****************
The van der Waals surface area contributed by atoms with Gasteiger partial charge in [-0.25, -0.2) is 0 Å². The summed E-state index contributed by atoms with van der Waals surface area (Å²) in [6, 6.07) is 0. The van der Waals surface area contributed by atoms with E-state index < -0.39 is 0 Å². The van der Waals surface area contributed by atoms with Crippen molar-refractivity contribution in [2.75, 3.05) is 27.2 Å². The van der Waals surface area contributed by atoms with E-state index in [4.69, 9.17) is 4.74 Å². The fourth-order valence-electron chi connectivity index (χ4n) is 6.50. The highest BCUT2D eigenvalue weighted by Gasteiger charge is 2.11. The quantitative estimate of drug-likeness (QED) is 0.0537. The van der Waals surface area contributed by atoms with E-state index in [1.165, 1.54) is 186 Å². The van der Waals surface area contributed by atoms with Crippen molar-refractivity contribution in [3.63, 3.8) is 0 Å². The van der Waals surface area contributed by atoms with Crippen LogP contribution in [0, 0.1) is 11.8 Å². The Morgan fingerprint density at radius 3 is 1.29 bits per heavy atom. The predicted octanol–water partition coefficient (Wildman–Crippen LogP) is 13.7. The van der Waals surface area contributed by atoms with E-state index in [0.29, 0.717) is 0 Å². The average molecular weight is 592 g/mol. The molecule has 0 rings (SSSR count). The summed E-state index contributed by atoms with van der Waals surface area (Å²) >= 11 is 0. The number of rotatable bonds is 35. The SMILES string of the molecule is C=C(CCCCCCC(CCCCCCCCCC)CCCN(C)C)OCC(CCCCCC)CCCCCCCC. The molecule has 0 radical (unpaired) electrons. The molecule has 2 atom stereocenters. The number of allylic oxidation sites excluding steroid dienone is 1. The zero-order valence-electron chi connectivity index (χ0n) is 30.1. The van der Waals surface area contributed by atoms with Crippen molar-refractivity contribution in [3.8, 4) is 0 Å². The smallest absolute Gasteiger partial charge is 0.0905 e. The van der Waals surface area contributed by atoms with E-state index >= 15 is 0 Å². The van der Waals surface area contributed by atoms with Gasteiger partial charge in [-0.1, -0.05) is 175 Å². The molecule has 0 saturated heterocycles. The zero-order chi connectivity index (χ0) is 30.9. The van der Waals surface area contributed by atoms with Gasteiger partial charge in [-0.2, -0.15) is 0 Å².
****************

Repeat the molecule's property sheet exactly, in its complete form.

The van der Waals surface area contributed by atoms with Gasteiger partial charge in [-0.25, -0.2) is 0 Å². The summed E-state index contributed by atoms with van der Waals surface area (Å²) in [6, 6.07) is 0. The van der Waals surface area contributed by atoms with E-state index < -0.39 is 0 Å². The van der Waals surface area contributed by atoms with Crippen molar-refractivity contribution in [2.75, 3.05) is 27.2 Å². The van der Waals surface area contributed by atoms with E-state index in [4.69, 9.17) is 4.74 Å². The fourth-order valence-electron chi connectivity index (χ4n) is 6.50. The highest BCUT2D eigenvalue weighted by Gasteiger charge is 2.11. The quantitative estimate of drug-likeness (QED) is 0.0537. The van der Waals surface area contributed by atoms with E-state index in [1.165, 1.54) is 186 Å². The van der Waals surface area contributed by atoms with Crippen molar-refractivity contribution in [3.63, 3.8) is 0 Å². The van der Waals surface area contributed by atoms with Crippen LogP contribution in [0, 0.1) is 11.8 Å². The Morgan fingerprint density at radius 3 is 1.29 bits per heavy atom. The predicted octanol–water partition coefficient (Wildman–Crippen LogP) is 13.7. The van der Waals surface area contributed by atoms with E-state index in [0.29, 0.717) is 0 Å². The average molecular weight is 592 g/mol. The molecule has 0 rings (SSSR count). The summed E-state index contributed by atoms with van der Waals surface area (Å²) >= 11 is 0. The number of rotatable bonds is 35. The SMILES string of the molecule is C=C(CCCCCCC(CCCCCCCCCC)CCCN(C)C)OCC(CCCCCC)CCCCCCCC. The molecule has 0 radical (unpaired) electrons. The molecule has 2 atom stereocenters. The number of allylic oxidation sites excluding steroid dienone is 1. The zero-order valence-electron chi connectivity index (χ0n) is 30.1. The van der Waals surface area contributed by atoms with Crippen molar-refractivity contribution in [3.8, 4) is 0 Å². The smallest absolute Gasteiger partial charge is 0.0905 e. The van der Waals surface area contributed by atoms with E-state index >= 15 is 0 Å². The van der Waals surface area contributed by atoms with Gasteiger partial charge in [-0.1, -0.05) is 175 Å². The molecule has 0 saturated heterocycles. The zero-order chi connectivity index (χ0) is 30.9. The van der Waals surface area contributed by atoms with Gasteiger partial charge in [-0.2, -0.15) is 0 Å².